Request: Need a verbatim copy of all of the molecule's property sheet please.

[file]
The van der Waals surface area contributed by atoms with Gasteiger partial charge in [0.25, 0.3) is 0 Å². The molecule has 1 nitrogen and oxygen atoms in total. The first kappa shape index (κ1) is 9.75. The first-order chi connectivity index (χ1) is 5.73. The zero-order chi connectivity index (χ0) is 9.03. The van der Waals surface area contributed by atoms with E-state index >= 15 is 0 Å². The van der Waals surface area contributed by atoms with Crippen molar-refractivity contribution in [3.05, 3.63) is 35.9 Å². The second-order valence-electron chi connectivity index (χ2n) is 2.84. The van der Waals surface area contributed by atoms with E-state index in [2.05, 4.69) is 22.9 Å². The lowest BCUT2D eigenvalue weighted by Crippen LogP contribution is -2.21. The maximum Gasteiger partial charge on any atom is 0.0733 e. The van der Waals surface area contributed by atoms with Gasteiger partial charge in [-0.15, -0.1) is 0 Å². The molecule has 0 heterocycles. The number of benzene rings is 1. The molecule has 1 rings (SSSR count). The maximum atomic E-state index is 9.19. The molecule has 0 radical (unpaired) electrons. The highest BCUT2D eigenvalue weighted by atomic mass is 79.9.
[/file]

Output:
The van der Waals surface area contributed by atoms with Gasteiger partial charge in [0.25, 0.3) is 0 Å². The molecule has 1 nitrogen and oxygen atoms in total. The first kappa shape index (κ1) is 9.75. The first-order chi connectivity index (χ1) is 5.73. The zero-order chi connectivity index (χ0) is 9.03. The van der Waals surface area contributed by atoms with E-state index >= 15 is 0 Å². The van der Waals surface area contributed by atoms with Crippen molar-refractivity contribution in [3.05, 3.63) is 35.9 Å². The second-order valence-electron chi connectivity index (χ2n) is 2.84. The van der Waals surface area contributed by atoms with E-state index in [2.05, 4.69) is 22.9 Å². The lowest BCUT2D eigenvalue weighted by Crippen LogP contribution is -2.21. The maximum Gasteiger partial charge on any atom is 0.0733 e. The van der Waals surface area contributed by atoms with Gasteiger partial charge in [-0.15, -0.1) is 0 Å². The molecule has 0 heterocycles. The number of benzene rings is 1. The molecule has 1 rings (SSSR count). The maximum atomic E-state index is 9.19. The molecule has 0 radical (unpaired) electrons. The highest BCUT2D eigenvalue weighted by atomic mass is 79.9.